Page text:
Alternative RNA splicing
Convertini, Paolo Department of Molecular and Cellular Biochemistry, University of Kentucky, Lexington, Kentucky.
Stamm, Stefan Department of Molecular and Cellular Biochemistry, University of Kentucky, Lexington, Kentucky.
- Definition of alternative pre-mRNA splicing
- Splice site selection
- Alternative exon plasticity
- Function of alternative splicing
- Alternative splicing is connected to other parts of gene expression
- Splicing and disease
- Conclusions and perspectives
- Links to Primary Literature
- Additional Readings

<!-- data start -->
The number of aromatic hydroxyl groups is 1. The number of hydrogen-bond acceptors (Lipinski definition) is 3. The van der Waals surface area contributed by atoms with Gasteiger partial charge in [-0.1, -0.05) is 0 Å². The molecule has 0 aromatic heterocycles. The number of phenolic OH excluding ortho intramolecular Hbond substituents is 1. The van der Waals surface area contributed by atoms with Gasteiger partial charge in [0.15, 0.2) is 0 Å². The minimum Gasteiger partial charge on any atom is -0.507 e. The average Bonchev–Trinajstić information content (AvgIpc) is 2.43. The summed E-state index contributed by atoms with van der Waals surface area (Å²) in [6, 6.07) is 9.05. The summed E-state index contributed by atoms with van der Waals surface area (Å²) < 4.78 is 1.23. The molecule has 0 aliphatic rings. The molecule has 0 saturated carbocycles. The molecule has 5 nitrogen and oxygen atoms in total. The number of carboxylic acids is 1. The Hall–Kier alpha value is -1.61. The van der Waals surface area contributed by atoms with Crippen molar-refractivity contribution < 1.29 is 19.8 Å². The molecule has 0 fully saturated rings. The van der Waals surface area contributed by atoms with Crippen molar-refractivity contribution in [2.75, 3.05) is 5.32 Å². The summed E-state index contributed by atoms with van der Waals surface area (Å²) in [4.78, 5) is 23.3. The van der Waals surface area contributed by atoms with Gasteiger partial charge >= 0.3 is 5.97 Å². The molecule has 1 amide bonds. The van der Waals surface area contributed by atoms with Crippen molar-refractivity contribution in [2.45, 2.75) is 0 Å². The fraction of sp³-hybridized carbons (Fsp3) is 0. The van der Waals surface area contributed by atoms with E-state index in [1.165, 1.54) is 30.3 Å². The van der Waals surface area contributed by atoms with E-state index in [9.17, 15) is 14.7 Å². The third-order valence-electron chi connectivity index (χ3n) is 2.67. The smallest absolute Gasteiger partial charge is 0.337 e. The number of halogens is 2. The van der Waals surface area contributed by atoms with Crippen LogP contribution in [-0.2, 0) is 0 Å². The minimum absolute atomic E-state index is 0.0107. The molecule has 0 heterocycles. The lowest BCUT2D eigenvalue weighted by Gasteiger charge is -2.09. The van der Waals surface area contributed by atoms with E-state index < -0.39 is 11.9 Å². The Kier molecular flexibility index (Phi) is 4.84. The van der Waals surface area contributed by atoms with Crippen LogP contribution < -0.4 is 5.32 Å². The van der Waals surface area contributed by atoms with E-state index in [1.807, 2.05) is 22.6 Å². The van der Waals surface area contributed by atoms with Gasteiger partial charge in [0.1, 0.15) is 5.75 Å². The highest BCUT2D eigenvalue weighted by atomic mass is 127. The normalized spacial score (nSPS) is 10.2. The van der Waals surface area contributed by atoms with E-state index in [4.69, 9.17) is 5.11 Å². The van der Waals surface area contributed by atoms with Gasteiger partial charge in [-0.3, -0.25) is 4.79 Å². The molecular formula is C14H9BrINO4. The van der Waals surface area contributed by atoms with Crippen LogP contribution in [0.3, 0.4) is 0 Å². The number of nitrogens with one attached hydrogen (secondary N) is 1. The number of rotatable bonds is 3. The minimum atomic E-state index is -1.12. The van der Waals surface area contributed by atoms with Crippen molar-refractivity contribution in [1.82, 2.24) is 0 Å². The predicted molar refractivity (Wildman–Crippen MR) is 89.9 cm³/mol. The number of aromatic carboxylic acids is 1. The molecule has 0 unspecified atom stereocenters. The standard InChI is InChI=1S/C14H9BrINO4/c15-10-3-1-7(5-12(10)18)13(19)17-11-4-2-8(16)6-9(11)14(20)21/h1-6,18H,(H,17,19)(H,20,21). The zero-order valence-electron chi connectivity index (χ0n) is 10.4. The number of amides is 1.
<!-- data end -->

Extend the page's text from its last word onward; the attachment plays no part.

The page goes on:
To convert the genetic information stored in deoxyribonucleic acid (DNA) to proteins, the DNA is transcribed to produce an intermediate called precursor messenger ribonucleic acid (pre-mRNA). Only parts of the pre-mRNA, the exons (which comprise less than 5% of the average human gene), are exported into the cytosol as mature mRNA. Prior to the formation of mRNA, the exons are spliced together, which removes intermediate (intronic) sequences. Notably, this process can be alternative, which allows an organism to determine which parts of the DNA are translated into proteins (Fig. 1). Alternative splicing affects more than 92% of human genes, making it one of the most versatile mechanisms to increase the use of genetic information stored in DNA.
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